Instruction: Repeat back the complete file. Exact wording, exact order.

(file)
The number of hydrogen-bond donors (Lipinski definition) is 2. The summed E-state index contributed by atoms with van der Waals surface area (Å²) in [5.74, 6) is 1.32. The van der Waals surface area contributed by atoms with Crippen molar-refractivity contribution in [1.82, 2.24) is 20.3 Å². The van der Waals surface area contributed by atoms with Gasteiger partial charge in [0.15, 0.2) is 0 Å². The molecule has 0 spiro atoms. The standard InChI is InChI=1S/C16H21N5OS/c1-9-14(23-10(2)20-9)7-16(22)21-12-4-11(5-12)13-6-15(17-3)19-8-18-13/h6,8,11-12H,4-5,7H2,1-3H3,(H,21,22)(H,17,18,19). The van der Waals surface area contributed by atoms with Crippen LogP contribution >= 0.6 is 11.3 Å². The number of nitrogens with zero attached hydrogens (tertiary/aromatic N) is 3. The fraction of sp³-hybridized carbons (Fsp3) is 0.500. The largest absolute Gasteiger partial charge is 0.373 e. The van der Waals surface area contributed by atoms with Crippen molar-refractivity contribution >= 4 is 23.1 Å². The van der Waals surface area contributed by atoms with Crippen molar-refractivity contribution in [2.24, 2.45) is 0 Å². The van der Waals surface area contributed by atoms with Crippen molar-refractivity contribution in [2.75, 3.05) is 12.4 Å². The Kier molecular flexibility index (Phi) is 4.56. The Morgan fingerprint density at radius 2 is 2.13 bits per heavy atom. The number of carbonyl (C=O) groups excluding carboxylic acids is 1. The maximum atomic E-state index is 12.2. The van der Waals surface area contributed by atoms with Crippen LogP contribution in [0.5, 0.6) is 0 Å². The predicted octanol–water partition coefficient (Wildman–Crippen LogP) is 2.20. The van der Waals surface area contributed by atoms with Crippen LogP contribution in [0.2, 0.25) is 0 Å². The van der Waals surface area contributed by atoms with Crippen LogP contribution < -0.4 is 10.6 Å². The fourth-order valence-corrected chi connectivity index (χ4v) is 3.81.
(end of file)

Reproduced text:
The number of hydrogen-bond donors (Lipinski definition) is 2. The summed E-state index contributed by atoms with van der Waals surface area (Å²) in [5.74, 6) is 1.32. The van der Waals surface area contributed by atoms with Crippen molar-refractivity contribution in [1.82, 2.24) is 20.3 Å². The van der Waals surface area contributed by atoms with Gasteiger partial charge in [0.15, 0.2) is 0 Å². The molecule has 0 spiro atoms. The standard InChI is InChI=1S/C16H21N5OS/c1-9-14(23-10(2)20-9)7-16(22)21-12-4-11(5-12)13-6-15(17-3)19-8-18-13/h6,8,11-12H,4-5,7H2,1-3H3,(H,21,22)(H,17,18,19). The van der Waals surface area contributed by atoms with Crippen LogP contribution >= 0.6 is 11.3 Å². The number of nitrogens with zero attached hydrogens (tertiary/aromatic N) is 3. The fraction of sp³-hybridized carbons (Fsp3) is 0.500. The largest absolute Gasteiger partial charge is 0.373 e. The van der Waals surface area contributed by atoms with Crippen molar-refractivity contribution >= 4 is 23.1 Å². The van der Waals surface area contributed by atoms with Crippen molar-refractivity contribution in [2.24, 2.45) is 0 Å². The van der Waals surface area contributed by atoms with Crippen molar-refractivity contribution in [2.75, 3.05) is 12.4 Å². The Kier molecular flexibility index (Phi) is 4.56. The Morgan fingerprint density at radius 2 is 2.13 bits per heavy atom. The number of carbonyl (C=O) groups excluding carboxylic acids is 1. The maximum atomic E-state index is 12.2. The van der Waals surface area contributed by atoms with Crippen LogP contribution in [0.5, 0.6) is 0 Å². The predicted octanol–water partition coefficient (Wildman–Crippen LogP) is 2.20. The van der Waals surface area contributed by atoms with Crippen LogP contribution in [0.2, 0.25) is 0 Å². The van der Waals surface area contributed by atoms with Crippen LogP contribution < -0.4 is 10.6 Å². The fourth-order valence-corrected chi connectivity index (χ4v) is 3.81.